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1. Introduction

1.1 Conception

This geological excursion guide with main focus on the area around Västervik in south-east Sweden has been written as a diploma thesis at the Geoscience Center of the University of Göttingen. Based on approximately 35 diploma maps at a 1:10000 scale, which have been done at the Geoscience Center of the University of Göttingen since 1994, 20 locations have been chosen from these geologic maps. They present an overview on the different and most common rock types as well as significant structural phenomenon in the Västervik area.

The field guide is available for the public and is published on the Geoscience Online Community website geoversum (http://www.geoversum.info). This guide is targeted at both geologists and non-geologists alike. Geologists and teachers may use this guide as a basis for their own field education. A layman may be interested in geology as a hobby.

This guide presents a brief introduction to the geology of the Baltic Shield. This is recommendable, especially for participants who are unfamiliar with this topic. A detailed summary describes the geology of the Västervik Area, followed by the description of the chosen locations. Afterwards one can choose from the suggested field trips or plan an individual tour through the Västervik area.

Due to the complexity of the Precambrian geology every detail may not be found within this guide. To get a closer look on this topic please take advice on the references and further readings given in every chapter.

1.2 Geographical position and landscape


Fig 1.1  

The Västervik Area has an areal distribution of about 2000 km2. It is located within the Småland Province in SE-Sweden on coast of the Baltic Sea around the town of Västervik (cf. fig. 1.1) which lies between the villages of Falerum in the north and Misterhult in the south.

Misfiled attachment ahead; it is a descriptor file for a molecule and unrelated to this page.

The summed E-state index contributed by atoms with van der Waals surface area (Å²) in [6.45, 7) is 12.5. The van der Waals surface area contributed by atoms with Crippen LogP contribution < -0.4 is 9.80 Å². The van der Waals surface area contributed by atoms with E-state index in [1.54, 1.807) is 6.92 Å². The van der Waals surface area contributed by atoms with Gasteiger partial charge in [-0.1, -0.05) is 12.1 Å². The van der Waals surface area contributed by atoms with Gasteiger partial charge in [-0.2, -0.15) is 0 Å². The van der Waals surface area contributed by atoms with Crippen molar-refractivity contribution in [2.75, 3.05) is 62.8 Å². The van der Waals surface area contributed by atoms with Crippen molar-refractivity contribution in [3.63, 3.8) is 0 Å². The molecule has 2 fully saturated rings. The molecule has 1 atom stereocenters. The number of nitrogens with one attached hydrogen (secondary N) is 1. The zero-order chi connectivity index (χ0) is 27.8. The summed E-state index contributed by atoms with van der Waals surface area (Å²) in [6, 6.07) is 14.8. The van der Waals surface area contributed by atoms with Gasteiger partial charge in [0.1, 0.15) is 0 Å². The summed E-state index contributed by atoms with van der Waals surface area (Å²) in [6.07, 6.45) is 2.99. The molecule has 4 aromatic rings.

The landscape mainly has been formed by the last Quaternary glaciation 10000 years ago (Weichselian Glaciation). One characteristic feature is the sag-and-swell topography. The maximum elevation varies between 25 m at the coast and 100 m upcountry. The tops of the exposed rocks are often marked with glacial striations, especially at the coast.

Another characteristic feature is the large number of lakes, which often they have an elongated shape with a main strike direction of NW-SE to NNW-SSE.

The conditions of exposure are often restricted. Many parts of the area are forested and the exposed rocks are often covered with moss and lichens. For this reason most of the outcrops chosen in this guide are located at the coast, along road-cuts or in quarries.

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 •  Introduction
 •  Geology
 •  Locations
 •  Routes
 •  References

 •  Acknowledge
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